Dealing with a cascade of cancellations may not be fun but it’s best to find out if the players cancelling still want to be part of the group. You need to find out why they are cancelling and see if there is anything you (and the rest of the group) can do so that they will attend more regularly in the future. Try to discover what you can do to make game night more fun for everyone. A game group changing and evolving over time is normal and not a bad thing and one of the ways you will improve is through feedback from players who no longer want to attend.
If you have a player who does want to cancel on game night, that’s okay too. People’s priorities change over time, what they enjoy doing changes and so do their obligations. If someone wants out, let them go. As mentioned above, you should try to find out if there’s anything you can do to improve the experience, but don’t try to convince someone who doesn’t want to stay to stay.
Finally, if you do find that you have a player who just stops showing up, it can be worth reaching out to find out why. Maybe they forgot about the game night or don’t realize that their presence at game night is being missed.
Like many tabletop gaming group issues, the best way to work out what’s wrong and to improve is through communication.
How do you maintain a game group during a pandemic or other difficult times?
So that pretty much covers the things Emmet brought up explicitly. What I would like to do now is offer up some advice for maintaining a game group in tough times, like the current global pandemic we are all dealing with.
First off, everyone should be even more forgiving of people cancelling. People are dealing with a lot right now, things are not normal, and not everyone is coping with that well.
People are having to deal with their kids being at home during the day or sending them off to a school filled with potential plaguebearers. People are either working from home or working in a changed environment with new restrictions. Many people are dealing with a loss of income, and everyone is dealing with a loss of regularity. Things are not normal.
While gaming may be a great escape from all of this, hobbies may need to take on an even lower level of importance over other things. People need to take care of themselves first and having to cancel game night for whatever reason shouldn’t be a cause of trepidation or worry right now.
Besides taking it easier on people who have to cancel, most of the rest of what I’ve talked about above still applies during a difficult time for gaming together.
Consistency is still very important. You should try to keep to your regular schedule where possible. While you may not be able to gather in person you should still get together in some way. That could be through a conference call, video chat, or via some form of virtual tabletop. I’ll be getting into some suggestions for how to do this a bit later.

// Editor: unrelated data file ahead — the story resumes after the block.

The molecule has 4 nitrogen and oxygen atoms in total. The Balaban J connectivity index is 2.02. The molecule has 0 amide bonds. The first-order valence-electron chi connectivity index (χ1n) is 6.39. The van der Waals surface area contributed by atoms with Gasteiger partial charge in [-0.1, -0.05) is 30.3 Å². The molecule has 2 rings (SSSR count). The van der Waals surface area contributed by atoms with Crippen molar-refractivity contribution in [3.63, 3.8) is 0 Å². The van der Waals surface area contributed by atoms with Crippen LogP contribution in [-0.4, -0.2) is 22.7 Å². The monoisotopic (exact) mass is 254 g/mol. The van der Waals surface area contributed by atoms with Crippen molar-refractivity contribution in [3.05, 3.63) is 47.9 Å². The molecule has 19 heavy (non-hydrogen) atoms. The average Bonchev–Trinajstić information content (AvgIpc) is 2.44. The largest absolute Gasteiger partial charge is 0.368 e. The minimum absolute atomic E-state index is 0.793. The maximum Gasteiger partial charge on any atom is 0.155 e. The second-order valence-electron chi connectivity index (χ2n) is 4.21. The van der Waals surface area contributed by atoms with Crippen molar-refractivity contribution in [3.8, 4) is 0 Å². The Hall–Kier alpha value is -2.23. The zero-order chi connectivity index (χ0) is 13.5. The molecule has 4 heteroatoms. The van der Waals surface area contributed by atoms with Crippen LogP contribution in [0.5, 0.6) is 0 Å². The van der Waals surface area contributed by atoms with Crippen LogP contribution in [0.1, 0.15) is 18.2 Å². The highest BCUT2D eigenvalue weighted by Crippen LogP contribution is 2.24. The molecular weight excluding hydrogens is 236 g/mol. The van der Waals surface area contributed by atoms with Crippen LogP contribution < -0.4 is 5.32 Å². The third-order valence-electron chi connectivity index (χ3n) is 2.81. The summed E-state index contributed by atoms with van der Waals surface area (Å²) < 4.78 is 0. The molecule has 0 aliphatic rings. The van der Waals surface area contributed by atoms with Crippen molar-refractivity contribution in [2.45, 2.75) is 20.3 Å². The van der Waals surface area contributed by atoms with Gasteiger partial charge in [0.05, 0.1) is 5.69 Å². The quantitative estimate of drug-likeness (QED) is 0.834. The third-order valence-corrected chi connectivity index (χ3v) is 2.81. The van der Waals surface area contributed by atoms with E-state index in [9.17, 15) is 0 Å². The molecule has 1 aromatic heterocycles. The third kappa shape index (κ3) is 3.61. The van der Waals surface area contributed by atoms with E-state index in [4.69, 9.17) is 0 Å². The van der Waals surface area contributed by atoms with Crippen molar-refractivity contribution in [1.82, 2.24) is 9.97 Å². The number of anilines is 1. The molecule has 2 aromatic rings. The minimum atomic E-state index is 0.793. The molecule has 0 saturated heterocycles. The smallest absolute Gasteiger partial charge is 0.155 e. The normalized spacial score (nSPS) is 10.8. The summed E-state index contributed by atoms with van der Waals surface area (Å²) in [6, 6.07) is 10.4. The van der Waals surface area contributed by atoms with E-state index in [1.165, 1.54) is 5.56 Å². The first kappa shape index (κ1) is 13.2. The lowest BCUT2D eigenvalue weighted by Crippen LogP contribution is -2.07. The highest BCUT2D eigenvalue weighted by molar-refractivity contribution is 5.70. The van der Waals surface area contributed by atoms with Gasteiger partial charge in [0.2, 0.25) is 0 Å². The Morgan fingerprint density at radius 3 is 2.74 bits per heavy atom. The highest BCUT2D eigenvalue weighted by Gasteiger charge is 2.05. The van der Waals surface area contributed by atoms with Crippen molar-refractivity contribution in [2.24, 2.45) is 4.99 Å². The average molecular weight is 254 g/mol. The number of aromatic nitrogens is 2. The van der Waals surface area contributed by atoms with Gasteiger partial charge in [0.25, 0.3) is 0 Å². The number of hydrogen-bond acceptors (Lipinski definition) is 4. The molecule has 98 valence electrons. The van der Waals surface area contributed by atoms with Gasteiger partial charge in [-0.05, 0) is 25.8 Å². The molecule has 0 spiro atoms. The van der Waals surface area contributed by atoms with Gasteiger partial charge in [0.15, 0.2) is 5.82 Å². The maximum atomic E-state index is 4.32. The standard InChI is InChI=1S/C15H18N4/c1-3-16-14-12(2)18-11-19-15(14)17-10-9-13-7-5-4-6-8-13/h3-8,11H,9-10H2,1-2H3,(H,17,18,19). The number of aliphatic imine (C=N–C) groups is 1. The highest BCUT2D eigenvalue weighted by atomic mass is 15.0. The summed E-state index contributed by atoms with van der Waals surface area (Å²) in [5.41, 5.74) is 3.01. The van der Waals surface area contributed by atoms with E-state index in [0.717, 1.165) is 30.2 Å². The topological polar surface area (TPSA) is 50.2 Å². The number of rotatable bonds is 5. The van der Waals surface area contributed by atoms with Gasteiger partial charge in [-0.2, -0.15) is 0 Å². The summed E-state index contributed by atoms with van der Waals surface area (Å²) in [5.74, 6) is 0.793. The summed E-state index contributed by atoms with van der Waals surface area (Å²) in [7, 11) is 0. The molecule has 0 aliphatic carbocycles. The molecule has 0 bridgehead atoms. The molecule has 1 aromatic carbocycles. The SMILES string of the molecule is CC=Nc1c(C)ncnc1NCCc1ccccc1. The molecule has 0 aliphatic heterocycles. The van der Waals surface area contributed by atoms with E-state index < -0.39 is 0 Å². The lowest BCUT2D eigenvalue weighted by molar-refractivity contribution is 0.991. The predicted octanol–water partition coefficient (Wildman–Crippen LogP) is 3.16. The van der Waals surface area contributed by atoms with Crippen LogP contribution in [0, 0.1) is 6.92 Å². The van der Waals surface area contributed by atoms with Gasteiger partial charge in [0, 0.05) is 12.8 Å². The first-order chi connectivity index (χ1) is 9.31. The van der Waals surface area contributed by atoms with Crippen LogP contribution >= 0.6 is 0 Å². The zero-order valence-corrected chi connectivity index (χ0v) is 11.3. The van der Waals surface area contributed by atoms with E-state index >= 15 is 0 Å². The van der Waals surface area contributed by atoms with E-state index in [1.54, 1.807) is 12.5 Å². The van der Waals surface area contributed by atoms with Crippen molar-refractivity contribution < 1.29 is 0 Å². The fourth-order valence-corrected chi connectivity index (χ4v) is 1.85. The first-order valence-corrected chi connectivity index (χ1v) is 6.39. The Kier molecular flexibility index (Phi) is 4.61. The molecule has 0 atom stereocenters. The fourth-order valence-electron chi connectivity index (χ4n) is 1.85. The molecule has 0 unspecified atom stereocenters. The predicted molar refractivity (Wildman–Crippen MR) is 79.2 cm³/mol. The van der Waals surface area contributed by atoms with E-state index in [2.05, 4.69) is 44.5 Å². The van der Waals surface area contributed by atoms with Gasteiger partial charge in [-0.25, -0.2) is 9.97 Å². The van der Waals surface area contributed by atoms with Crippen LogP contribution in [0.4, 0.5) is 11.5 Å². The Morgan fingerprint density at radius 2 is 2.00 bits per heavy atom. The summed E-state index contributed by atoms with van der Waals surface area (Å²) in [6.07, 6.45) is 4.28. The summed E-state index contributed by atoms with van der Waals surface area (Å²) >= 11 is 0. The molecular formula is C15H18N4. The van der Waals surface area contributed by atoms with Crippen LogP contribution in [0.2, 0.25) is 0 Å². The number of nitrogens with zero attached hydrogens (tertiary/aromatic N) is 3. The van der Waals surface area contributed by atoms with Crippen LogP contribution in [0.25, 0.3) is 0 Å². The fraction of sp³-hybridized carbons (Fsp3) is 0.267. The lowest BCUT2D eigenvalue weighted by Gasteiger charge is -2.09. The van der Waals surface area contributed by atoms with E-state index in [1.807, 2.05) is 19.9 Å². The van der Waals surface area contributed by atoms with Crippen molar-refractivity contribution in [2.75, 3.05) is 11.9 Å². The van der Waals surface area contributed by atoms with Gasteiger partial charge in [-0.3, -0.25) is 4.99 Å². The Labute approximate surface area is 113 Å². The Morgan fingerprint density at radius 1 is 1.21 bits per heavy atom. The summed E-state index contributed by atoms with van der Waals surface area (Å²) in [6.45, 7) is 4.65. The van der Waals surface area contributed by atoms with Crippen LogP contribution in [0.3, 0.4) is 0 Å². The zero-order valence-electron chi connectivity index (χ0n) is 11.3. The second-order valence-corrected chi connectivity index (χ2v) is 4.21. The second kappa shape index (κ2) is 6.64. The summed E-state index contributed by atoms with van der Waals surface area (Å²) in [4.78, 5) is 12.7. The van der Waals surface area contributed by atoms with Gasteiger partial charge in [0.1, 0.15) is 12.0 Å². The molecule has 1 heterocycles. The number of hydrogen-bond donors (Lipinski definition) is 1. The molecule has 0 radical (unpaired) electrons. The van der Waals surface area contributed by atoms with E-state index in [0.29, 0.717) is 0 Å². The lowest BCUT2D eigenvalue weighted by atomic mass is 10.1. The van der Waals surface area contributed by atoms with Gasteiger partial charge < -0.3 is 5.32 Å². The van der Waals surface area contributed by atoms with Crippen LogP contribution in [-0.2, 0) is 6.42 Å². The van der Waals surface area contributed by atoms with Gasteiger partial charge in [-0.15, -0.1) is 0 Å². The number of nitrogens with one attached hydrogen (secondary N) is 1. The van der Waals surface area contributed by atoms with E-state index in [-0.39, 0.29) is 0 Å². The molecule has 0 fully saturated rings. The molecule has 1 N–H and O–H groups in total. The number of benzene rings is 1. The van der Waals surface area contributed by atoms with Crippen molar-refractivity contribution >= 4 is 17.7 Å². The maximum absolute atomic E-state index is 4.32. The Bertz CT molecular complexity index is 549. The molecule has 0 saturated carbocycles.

Game nights should still be pre-planned as much as possible, and that planning should be communicated. Expectations still need to be set, as mentioned above, but it’s probably a good idea to reduce those expectations. With everything else going on this may be a good time to split up game group responsibilities between the players so that the load is reduced for any one person. Perhaps picking which game gets played rotates each session, or the host of the live call can swap every week or the player who’s going to have their webcam showing the game board can swap session to session.
Even though your game group may not be meeting in person, that doesn’t mean you can’t still get together and socialize before or after the game in some way. Maybe you all get together on Zoom and do a beer tasting, or you just chat for a bit over some coffee while discussing the games to be played that night. You can plan for a Netflix watch party after the session or share video game tips in Discord while the host sets up the map on Roll20.
Try to keep game night social. When gaming digitally, it’s very easy to forget there are other people on the other side of the screen. It’s very easy to just take your turn on Board Game Arena and forget you are playing with other people. Take the time to use the chat functions and mention when someone makes a good move, or chat about the latest episode of WandaVision.
Things like themed game nights still work online. There’s nothing wrong with dressing up as a pirate and jumping on Zoom for your pirate-themed game night. Things like that can be a great break, keep things interesting and break up the usual day to day, giving people an excuse to do things they normally would only do in public,